Do you ever feel there just isn’t enough minutes in the day to skim the surface of life? Well that’s pretty much how my life has been. My work schedule has FINALLY settled this week & hopefully I’ll find much more time to have a book on my lap, and then of course, share my thoughts about them here – not to mention hopping onto other book blogs. YEAH!
Enough about me and onto the books… I’ve finished this one:
This was our book club’s October selection and it definitely lead to interesting discussions, everything from parenting styles to tolerance to mainstreaming children in public schools. The main character, Christopher, has Asperger’s and comes upon a neighbor’s dog who has been murdered. He enjoys Sherlock Holmes books and decides to play detective as he sets out to find the killer and along the way finds out much more. This book is a quick read, and written with very little fluff, since Christopher is telling the story, that is the way he sees life, very factual. Christopher’s perspective and voice can be very funny at times as his honesty, which he stakes much pride in, is humorous, almost todderlike. He puts it out there, calls a spade a spade – makes you laugh out loud and also wonder why we just don’t all speak so frankly to each other, not judgemental or rude, just honest.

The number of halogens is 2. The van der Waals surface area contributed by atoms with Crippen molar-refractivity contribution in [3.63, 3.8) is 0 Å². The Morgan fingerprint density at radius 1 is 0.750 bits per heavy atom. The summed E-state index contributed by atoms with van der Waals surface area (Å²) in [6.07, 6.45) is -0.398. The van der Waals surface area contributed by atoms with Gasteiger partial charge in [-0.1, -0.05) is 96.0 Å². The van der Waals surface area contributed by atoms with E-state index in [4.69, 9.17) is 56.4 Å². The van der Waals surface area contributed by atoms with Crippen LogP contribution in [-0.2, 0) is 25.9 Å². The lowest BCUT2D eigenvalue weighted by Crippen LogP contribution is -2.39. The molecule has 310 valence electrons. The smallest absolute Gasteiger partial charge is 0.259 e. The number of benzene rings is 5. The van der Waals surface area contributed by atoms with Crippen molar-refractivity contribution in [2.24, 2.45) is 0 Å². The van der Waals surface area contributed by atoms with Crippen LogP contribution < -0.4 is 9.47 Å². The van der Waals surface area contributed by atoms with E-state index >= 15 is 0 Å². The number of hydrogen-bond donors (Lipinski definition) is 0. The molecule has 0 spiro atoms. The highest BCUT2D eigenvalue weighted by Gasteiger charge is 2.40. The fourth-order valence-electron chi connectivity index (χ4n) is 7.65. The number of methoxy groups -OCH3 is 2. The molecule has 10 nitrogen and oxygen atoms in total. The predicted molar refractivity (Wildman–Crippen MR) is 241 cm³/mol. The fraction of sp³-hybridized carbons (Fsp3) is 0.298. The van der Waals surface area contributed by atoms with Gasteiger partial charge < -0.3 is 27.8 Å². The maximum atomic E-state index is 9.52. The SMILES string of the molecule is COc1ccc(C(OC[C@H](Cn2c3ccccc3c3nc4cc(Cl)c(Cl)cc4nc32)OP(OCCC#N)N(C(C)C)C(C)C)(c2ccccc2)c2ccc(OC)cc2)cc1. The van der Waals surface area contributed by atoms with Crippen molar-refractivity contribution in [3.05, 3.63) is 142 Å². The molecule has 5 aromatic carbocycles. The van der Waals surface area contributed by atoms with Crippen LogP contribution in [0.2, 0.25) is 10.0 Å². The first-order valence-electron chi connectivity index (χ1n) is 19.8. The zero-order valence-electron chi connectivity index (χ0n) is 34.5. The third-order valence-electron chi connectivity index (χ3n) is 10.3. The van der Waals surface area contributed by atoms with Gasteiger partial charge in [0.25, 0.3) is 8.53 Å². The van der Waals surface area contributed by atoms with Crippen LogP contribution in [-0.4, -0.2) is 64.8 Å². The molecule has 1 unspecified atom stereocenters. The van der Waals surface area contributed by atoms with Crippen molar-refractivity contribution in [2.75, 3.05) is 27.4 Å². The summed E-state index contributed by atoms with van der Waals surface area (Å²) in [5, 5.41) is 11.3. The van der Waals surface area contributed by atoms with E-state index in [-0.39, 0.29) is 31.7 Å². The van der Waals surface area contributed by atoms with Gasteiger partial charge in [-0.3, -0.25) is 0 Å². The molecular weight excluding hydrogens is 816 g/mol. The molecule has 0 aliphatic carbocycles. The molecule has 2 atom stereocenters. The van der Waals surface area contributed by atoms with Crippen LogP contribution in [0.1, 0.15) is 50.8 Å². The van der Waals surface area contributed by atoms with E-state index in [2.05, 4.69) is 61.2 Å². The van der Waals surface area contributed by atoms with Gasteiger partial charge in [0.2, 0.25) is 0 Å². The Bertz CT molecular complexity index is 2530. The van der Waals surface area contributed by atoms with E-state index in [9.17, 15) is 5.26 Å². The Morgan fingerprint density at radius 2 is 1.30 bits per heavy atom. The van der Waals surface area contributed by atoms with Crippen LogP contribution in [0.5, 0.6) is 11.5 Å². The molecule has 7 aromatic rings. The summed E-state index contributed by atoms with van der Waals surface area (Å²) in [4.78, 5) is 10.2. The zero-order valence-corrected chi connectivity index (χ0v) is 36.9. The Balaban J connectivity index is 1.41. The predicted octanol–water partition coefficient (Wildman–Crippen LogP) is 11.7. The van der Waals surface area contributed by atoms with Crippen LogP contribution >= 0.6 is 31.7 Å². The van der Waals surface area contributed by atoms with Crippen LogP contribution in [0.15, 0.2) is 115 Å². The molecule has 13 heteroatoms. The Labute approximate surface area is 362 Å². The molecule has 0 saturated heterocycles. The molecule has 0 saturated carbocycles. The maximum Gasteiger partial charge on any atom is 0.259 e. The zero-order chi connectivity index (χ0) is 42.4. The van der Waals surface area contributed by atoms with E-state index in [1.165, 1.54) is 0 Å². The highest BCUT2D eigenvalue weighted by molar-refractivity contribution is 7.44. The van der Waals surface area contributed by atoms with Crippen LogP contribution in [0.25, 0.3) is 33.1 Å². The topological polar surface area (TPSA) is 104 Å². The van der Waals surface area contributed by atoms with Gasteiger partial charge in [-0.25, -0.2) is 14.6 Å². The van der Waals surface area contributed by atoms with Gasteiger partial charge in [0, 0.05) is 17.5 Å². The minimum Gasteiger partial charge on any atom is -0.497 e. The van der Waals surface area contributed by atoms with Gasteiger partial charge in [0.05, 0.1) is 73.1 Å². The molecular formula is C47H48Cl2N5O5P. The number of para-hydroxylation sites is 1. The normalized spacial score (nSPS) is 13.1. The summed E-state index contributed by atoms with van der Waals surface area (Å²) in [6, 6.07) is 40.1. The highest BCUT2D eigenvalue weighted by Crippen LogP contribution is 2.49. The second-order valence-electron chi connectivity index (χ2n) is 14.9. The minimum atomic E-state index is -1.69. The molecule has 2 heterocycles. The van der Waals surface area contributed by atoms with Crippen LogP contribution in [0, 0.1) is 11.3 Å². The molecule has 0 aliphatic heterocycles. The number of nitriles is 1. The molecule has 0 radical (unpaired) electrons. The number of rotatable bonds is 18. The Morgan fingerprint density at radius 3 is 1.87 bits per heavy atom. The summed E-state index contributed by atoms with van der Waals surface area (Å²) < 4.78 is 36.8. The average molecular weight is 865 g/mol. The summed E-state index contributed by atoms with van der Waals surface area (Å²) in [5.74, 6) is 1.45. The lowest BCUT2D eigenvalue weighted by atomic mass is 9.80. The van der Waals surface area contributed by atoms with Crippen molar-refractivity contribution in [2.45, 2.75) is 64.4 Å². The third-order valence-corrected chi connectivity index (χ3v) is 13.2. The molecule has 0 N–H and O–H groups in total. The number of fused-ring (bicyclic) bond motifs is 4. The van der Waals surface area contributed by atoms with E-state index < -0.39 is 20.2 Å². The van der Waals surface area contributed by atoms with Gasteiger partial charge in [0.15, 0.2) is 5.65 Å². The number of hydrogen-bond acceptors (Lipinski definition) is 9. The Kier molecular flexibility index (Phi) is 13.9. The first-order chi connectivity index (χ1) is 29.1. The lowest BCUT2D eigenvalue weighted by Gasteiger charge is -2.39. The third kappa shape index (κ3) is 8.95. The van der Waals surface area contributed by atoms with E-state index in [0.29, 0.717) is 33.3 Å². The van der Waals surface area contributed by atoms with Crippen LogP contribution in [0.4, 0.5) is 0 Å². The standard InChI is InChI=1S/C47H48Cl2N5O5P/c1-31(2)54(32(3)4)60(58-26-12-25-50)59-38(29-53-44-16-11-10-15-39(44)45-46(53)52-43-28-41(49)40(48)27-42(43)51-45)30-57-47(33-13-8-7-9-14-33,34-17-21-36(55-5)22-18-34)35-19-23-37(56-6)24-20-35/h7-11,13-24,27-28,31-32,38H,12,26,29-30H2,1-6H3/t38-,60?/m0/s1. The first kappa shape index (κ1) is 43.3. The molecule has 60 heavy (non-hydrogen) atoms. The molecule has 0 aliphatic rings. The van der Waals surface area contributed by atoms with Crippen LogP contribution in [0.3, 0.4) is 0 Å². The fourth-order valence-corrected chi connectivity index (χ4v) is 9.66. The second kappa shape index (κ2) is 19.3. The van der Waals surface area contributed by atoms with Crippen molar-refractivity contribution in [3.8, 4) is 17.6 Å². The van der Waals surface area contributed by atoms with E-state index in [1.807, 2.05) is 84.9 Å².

What I liked about the book is that it really gives you an inside look and understanding of what a day in in the life of someone with Asperger’s or Autism is like (well, as close as one could imagine, I guess).
I also finished:
(Click the picture to read a description) Ebershoff wrote this love story loosely based on Danish painters Einar and Greta Wegener. Einar struggled with gender identity and Greta loved him unconditionally, most often putting his happiness before her own – almost assuming a mothering role to Einar. As she watched Einar transform into a woman (who they named Lily) Greta selflessly supported Einar and Lily, knowing that she was pushing them away. Then, in 1931 Einar became the first man to undergo a permanent sex change, via many surgical procedures and painful lengthy recovery periods.
The Danish Girl was absolutely different than anything else I’ve ever read, which is always good. However, I did find that toward the end of the book I wanted to jump into the story and cut the cord between Einar(Lily) and Greta, but that’s not the way they were. I guess I just don’t have that ‘unconditional’ thing with my hubby – the minute he would sport a dress and starting looking for a man, he’d be out the door (handbag and all).
And I’m the middle of this one (another Ebershoff book):
So far, I can’t put it down (well, long enough to post this I suppose).